Sunday, April 12, 2020

A treasure from Vesuvius: Cleopatra Selene rises from the ashes of the Villa della Pisanella

The Villa della Pisanella was excavated by landowners beginning in 1876.  In 1894 excavations brought to light a villa rustica covering 1000 sqm with clearly defined residential sector and farm buildings with baths, warehouses for the manufacture and storage of wine and oil. Everything was still in place and arrangement of the objects were exactly as they would normally have been: furnishings, bronze bathtubs decorated with masks in the shape of lion heads seemed to be ready for use. In a large chest there were fifty keys and silver tableware; in the kitchen the skeleton of a dog on a chain; in the stable the bones of several tethered horses, one of which had managed to wriggle out and escape. In the pressing-room (torcularium) the first three human skeletons came to light, including that of a woman, probably the mistress of the house, who wore splendid gold earrings with topaz jewels.  In 1895 on the floor of the wine cellar a dead man was found in the midst of the so-called Boscoreale Treasure consisting of 102 of wonderful exquisite items: silver tableware, bracelets, earrings, rings, a double gold chain. The last owner of the silver was probably a woman named Maxima, a name written on many of the vessels. A thousand gold coins were still in the remains of a leather bag. The treasure had been found in the torcularium which at the time of the eruption was probably one of the safest rooms in the villa and probably the owner gave the order to a trusted man to hide it for better times.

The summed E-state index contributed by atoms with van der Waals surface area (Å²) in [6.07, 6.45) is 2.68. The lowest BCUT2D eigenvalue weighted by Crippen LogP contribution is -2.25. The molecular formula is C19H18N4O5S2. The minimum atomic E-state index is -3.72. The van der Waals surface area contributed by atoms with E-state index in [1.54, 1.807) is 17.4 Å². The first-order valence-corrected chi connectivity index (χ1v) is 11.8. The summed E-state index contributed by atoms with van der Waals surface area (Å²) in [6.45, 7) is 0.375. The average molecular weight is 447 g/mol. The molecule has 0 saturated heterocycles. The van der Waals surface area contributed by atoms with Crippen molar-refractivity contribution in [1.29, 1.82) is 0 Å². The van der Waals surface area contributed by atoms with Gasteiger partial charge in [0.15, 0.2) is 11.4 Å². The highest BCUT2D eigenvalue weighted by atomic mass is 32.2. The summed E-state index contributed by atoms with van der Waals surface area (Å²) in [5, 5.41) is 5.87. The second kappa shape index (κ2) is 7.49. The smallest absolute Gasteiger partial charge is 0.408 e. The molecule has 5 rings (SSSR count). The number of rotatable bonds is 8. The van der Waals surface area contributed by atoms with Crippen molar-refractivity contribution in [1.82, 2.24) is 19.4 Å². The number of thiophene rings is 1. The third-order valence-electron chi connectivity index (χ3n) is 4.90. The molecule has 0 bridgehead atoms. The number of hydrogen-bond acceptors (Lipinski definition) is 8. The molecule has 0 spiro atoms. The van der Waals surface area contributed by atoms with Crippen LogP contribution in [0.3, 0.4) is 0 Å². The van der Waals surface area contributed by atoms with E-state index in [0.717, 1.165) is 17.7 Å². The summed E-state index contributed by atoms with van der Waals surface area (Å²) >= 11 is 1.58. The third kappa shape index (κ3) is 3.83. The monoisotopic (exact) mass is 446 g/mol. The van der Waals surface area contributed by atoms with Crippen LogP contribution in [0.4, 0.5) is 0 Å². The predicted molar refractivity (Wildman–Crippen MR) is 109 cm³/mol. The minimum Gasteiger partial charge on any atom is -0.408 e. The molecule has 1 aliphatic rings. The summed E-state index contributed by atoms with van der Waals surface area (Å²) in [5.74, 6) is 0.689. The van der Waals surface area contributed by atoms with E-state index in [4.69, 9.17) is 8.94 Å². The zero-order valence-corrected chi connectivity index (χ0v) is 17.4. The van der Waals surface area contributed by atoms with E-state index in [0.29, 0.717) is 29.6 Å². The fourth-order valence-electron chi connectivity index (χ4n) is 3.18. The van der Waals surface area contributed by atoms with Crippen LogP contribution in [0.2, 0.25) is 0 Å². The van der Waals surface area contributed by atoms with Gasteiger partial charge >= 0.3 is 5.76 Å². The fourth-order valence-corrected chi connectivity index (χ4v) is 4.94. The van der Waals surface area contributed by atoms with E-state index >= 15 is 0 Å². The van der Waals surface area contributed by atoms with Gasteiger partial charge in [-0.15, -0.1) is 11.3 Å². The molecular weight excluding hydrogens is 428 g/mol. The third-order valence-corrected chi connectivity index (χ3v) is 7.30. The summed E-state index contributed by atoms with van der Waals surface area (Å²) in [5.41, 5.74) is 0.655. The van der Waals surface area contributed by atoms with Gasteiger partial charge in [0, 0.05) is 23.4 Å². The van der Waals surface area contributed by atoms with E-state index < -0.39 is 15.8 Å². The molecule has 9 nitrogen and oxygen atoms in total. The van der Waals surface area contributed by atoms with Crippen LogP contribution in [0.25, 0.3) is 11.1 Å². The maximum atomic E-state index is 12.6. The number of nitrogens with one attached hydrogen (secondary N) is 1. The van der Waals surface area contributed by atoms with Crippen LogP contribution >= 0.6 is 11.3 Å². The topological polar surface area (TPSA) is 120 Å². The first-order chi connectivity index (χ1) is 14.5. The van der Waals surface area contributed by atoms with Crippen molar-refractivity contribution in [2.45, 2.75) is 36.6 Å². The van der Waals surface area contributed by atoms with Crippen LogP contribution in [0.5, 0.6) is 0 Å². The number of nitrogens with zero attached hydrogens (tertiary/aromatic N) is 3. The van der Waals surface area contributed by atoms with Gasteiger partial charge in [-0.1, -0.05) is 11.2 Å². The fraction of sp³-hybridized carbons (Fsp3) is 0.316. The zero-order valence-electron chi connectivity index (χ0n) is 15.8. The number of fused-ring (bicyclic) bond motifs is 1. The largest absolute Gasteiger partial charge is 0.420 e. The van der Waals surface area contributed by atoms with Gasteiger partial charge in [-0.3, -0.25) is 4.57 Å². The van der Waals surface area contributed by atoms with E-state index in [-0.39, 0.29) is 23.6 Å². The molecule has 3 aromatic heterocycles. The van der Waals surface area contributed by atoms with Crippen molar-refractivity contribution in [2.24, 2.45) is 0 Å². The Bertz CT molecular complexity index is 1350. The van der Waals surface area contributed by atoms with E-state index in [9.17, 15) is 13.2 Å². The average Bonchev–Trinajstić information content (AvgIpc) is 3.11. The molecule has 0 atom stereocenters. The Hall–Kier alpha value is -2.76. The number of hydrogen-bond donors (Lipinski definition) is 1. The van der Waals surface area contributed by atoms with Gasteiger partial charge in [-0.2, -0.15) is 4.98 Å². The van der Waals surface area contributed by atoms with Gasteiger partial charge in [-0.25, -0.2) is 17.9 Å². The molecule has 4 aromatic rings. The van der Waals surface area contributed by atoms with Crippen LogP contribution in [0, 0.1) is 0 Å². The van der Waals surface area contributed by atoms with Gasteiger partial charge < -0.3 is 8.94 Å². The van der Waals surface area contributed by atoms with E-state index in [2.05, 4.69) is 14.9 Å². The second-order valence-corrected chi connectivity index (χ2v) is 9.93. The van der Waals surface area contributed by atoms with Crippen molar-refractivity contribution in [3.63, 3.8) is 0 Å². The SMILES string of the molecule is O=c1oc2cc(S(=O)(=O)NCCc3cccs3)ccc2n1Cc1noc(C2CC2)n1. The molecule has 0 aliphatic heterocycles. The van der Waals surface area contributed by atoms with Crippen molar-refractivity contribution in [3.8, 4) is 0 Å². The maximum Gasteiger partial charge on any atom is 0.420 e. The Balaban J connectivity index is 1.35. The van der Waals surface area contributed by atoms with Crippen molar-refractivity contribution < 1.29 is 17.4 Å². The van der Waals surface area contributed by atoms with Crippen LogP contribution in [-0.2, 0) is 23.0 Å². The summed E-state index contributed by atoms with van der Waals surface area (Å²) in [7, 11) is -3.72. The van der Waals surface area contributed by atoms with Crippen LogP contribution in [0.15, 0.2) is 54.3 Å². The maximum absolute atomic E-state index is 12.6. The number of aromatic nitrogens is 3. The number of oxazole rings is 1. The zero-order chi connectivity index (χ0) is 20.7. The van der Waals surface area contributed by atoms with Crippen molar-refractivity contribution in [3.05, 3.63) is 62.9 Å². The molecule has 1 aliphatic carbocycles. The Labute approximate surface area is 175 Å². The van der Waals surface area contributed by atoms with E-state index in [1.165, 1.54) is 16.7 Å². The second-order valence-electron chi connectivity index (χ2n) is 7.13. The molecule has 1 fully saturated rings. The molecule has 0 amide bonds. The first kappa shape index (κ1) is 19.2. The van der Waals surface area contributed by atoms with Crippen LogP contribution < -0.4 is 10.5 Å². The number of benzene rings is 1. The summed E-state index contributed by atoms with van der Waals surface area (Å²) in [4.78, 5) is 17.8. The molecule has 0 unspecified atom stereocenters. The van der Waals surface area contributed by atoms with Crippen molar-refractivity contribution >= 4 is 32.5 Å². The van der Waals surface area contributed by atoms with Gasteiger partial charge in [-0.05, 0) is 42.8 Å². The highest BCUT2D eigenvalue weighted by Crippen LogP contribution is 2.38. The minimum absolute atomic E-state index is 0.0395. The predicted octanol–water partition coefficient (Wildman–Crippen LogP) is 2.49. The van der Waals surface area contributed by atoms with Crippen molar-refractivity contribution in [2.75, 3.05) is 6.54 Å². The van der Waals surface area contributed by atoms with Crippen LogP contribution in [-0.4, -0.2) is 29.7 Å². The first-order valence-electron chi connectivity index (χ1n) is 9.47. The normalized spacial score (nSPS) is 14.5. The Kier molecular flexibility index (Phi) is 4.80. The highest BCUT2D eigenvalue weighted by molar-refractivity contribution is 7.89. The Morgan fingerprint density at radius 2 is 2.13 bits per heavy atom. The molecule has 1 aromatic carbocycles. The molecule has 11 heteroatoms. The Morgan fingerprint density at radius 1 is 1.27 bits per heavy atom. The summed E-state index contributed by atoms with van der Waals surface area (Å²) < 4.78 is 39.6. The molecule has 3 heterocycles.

"Conspicuously mounted on the cornucopia is a gilded crescent moon set on a pine cone. Around it are piled pomegranates and bunches of grapes. Engraved on the horn are images of Helios (the sun), in the form of a youth dressed in a short cloak, with the hairstyle of Alexander the Great, the head surrounded by rays ... The symbols on the cornucopia can indeed be read as references to the Ptolemaic royal house and specifically to Cleopatra Selene, represented in the crescent moon, and to her twin brother, Alexander Helios, whose eventual fate after the conquest of Egypt is unknown. The viper seems to be linked with the pantheress and the intervening symbols of fecunditity rather than the suicide of Cleopatra VII. The elephant scalp could refer to Cleopatra Selene's status as ruler , with Juba II, of Mauretania.The visual correspondence with the veiled head from Cherchel encourages this identification, and many of the symbols used on the dish also appear on the coinage of Juba II. " - Walker, Susan; Higgs, Peter (2001). Cleopatra of Egypt: From History to Myth . Princeton, NJ: Princeton University Press. ISBN 9780691088358 , pp 312-313;

Image: Cleopatra Selene on a silver cup with gilded crescent moon from the Villa de la Pisanella in Boscoreale now in The Louvre, Paris, France, courtesy of Wikimedia Commons contributor Jean-Pierre Dalbéra.
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